I have been playing with the idea of this series where I take a well-known, well-marketed (perhaps oversaturated) musician and recommend a less-known act with similar qualities. Now, if anyone actually reads this, I know there is a good chance for controversy, so here are the ground rules.
- Upfront, I don’t mean for this series to be about stacking one artist against the other. The only comparison I mean to drive is that if you like one, you may like the other. It’s like Pandora, you know? Only I’m a real person and not an algorithm so my suggestions are subjective, not scientific, and essentially created out of thin air. Ready to trust me yet?!
- I’m not promising I will always recommend some new or obscure artist. I just like making connections, and I want to share them. Most of the music I love has come to me by way of someone telling me “Oh, you like ___? You should listen to ___ then!”
- I am fascinated by marketing in the music industry, and I like to watch how stars are made. Despite numbers 1 and 2 of my list, I know some bias on my part will come out for the lesser known artist. Not because I think lesser known is inherently better, but because most well known acts have massive teams behind them ensuring visibility and opportunity.
A few months back, when I heard “Everything Has Changed” by Taylor Swift, I instantly fell in love with it. I’m ashamed to say when I realized it was BY Taylor Swift, I got a little salty about liking it, and decided that, actually it wasn’t that good. But I kept hearing it so I made excuses. I would say, “Man, what’s wrong with me? I really like that new Taylor Swift. I mean, I don’t even KNOW MYSELF anymore.”
I mean, what is sadder than a 28-year old woman liking a Taylor Swift song? Oh. A 28-year old woman who can think it’s uncool to like something for superficial reasons. I don’t want to split hairs over Taylor Swift’s talent. With a couple exceptions, I don’t find her music compelling, but I understand why she’s so popular. Her appeal (and success) is based primarily on the fact that she’s mastered the ability to walk the line between country music and pop, which is a necessity for wide-stream success for anyone with a hint of twang in their songs (since Shania, I propose). She writes her songs and plays instruments which, regardless of talent, legitimizes her. She sings songs about heartbreak and vulnerability and being invisible which are universally appealing topics for young girls, her target audience, so there’s no doubt in my mind that she strongly resonates with a lot of girls and young women.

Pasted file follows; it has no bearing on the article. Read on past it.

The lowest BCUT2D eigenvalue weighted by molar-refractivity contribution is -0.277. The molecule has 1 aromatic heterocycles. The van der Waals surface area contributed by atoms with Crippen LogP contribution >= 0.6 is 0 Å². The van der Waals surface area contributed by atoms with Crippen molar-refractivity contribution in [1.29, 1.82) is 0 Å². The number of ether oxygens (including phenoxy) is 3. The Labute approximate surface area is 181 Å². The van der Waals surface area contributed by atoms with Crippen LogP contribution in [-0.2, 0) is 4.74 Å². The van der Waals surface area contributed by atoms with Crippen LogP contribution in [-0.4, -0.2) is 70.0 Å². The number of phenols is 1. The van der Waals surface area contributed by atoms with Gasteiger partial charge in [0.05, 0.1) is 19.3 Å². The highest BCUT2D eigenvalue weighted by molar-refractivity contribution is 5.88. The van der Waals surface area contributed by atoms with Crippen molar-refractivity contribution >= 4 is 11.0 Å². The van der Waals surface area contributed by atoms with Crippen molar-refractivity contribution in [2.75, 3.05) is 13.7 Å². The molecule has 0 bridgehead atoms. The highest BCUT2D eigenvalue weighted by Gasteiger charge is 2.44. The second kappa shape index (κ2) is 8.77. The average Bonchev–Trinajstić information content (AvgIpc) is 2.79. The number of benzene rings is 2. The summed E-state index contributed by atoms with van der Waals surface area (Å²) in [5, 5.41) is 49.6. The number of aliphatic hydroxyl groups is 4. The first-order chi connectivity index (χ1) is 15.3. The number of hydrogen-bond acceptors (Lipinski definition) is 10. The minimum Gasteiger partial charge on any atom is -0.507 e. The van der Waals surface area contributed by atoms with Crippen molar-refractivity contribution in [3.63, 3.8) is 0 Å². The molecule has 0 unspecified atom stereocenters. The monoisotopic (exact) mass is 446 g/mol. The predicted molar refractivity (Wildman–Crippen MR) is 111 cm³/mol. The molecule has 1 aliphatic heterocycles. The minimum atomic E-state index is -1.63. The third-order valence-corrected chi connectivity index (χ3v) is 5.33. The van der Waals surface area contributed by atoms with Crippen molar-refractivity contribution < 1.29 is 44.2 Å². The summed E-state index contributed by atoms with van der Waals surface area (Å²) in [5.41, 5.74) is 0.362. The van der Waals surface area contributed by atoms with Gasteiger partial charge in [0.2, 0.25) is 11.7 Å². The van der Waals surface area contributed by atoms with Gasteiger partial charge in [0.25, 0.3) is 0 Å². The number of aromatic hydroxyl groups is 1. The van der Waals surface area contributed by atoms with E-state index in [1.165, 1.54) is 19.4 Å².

So, I decided to listen to more of her music, and I gave a lot of her songs a good try. Most of them did little for me, but I am still crazy about “Everything Has Changed.” And, geez, that is just a good song! The melodies between Taylor and Ed Sheeran are downright pleasant, and the chorus is catchy. It’s nice. So nice that when I was still trying to justify liking the song I told my husband, “It’s almost like something Sara Watkins might sing.”
The more I thought about that, the more I started to feel like the case could be made that Sara Watkins is a natural next step for Taylor Swift fans. Now, I adore Sara Watkins. I will admit that I’m entirely biased and prefer her 100 times over to Taylor Swift, and no matter the niceties in this post, I would take a lot of pleasure in converting a Taylor fan into a Sara fan*. I mean, you could be both, at least! Whereas Taylor plays with the boundaries of country and pop (with the help of good producers, no doubt), Sara has built her own sound intermingling those genres after decades of making music. She’s accessible to a younger audience, but also for those who feel a little too old for Taylor (and not even biologically, but women and girls who have moved past starry-eyed love songs) would really like Sara’s music because it manages to be catchy, fun, mature, and smart.
Committed country music listeners may remember the band Sara was in for close to two decades, Nickel Creek. Alison Kraus helped them gain notoriety in the early 2000s, which is when I first took notice of them. They made some leeway onto country radio and television. They were also wildly popular among progressive bluegrass and alt-country fans. I fell for them quickly because they took the bluegrass music I was fond of and added an edge that I craved in all my music.
In 2007, the band went on hiatus and Sara and the other members (her brother Sean Watkins and Chris Thile) have pursued other projects since. Sara makes a lot of appearances on A Prairie Home Companion, and she and Sean host their own podcast, The Watkins Family Hour. She has a beautiful soprano voice, plays the fiddle like a fiend (she and her bandmates were often called prodigies), and writes many of her songs (of which she has released two albums). She often collaborates with hugely talented artists like Gillian Welch, Tom O’Brien, Rayna Gellert, and Fiona Apple. When I saw her live, she quietened an entire theater of people who sat captivated as she sang a song with no mic, no amp, and just her own ukulele accompanying.
SO, if you like Taylor, or if you at least like “Everything Has Changed,” I urge you to delve into Sara’s catalog. Get started with the suggestions below!
Sara’s “You and Me” is an older sister to “Everything Has Changed.” It’s light and airy, sweet but haunted.
Fiona joins her for the inspirational and harmony-heavy “Take Up Your Spade.”
Finally, she covers John Hartford’s Long Hot Summer Days and kills it. No easy feat.
*A big part of my problem with Taylor is that I believe she’s very much a product shaped and sold to us. A beautiful detail here is that Taylor’s record label is “Big Machine” while Sara is on “Nonesuch.” 🙂